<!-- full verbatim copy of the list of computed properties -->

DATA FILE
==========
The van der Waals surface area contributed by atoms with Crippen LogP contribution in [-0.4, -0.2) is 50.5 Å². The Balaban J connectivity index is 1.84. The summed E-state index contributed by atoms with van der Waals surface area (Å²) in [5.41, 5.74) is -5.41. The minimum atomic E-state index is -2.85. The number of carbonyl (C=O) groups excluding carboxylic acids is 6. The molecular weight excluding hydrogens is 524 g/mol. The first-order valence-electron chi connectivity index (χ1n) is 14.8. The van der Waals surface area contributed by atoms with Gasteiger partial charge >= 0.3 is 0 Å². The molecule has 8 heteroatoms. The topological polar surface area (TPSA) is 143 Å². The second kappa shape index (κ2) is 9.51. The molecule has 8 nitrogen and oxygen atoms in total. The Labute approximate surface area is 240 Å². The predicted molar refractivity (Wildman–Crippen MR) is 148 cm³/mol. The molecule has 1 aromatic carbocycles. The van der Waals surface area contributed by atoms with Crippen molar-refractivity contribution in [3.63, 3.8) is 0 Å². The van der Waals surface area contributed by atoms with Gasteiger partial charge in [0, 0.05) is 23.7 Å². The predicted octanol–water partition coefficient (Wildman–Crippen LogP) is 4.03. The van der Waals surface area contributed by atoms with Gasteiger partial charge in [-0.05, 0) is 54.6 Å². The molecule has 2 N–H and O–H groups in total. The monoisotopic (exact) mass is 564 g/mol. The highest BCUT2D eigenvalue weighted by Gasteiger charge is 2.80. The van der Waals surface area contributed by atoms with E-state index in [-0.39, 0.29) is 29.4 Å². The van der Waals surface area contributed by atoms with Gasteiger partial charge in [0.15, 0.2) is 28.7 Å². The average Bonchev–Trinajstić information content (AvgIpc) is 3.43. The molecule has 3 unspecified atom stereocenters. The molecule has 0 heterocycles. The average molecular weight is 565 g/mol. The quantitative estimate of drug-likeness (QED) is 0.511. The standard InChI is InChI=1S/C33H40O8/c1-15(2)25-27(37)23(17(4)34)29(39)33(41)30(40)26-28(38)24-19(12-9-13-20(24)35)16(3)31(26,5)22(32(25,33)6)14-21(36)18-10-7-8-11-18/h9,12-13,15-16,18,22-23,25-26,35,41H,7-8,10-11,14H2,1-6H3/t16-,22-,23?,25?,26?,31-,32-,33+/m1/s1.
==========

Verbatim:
The van der Waals surface area contributed by atoms with Crippen LogP contribution in [-0.4, -0.2) is 50.5 Å². The Balaban J connectivity index is 1.84. The summed E-state index contributed by atoms with van der Waals surface area (Å²) in [5.41, 5.74) is -5.41. The minimum atomic E-state index is -2.85. The number of carbonyl (C=O) groups excluding carboxylic acids is 6. The molecular weight excluding hydrogens is 524 g/mol. The first-order valence-electron chi connectivity index (χ1n) is 14.8. The van der Waals surface area contributed by atoms with Gasteiger partial charge >= 0.3 is 0 Å². The molecule has 8 heteroatoms. The topological polar surface area (TPSA) is 143 Å². The second kappa shape index (κ2) is 9.51. The molecule has 8 nitrogen and oxygen atoms in total. The Labute approximate surface area is 240 Å². The predicted molar refractivity (Wildman–Crippen MR) is 148 cm³/mol. The molecule has 1 aromatic carbocycles. The van der Waals surface area contributed by atoms with Crippen molar-refractivity contribution in [3.63, 3.8) is 0 Å². The van der Waals surface area contributed by atoms with Gasteiger partial charge in [0, 0.05) is 23.7 Å². The predicted octanol–water partition coefficient (Wildman–Crippen LogP) is 4.03. The van der Waals surface area contributed by atoms with Gasteiger partial charge in [-0.05, 0) is 54.6 Å². The molecule has 2 N–H and O–H groups in total. The monoisotopic (exact) mass is 564 g/mol. The highest BCUT2D eigenvalue weighted by Gasteiger charge is 2.80. The van der Waals surface area contributed by atoms with E-state index in [-0.39, 0.29) is 29.4 Å². The van der Waals surface area contributed by atoms with Gasteiger partial charge in [0.15, 0.2) is 28.7 Å². The average Bonchev–Trinajstić information content (AvgIpc) is 3.43. The molecule has 3 unspecified atom stereocenters. The molecule has 0 heterocycles. The average molecular weight is 565 g/mol. The quantitative estimate of drug-likeness (QED) is 0.511. The standard InChI is InChI=1S/C33H40O8/c1-15(2)25-27(37)23(17(4)34)29(39)33(41)30(40)26-28(38)24-19(12-9-13-20(24)35)16(3)31(26,5)22(32(25,33)6)14-21(36)18-10-7-8-11-18/h9,12-13,15-16,18,22-23,25-26,35,41H,7-8,10-11,14H2,1-6H3/t16-,22-,23?,25?,26?,31-,32-,33+/m1/s1.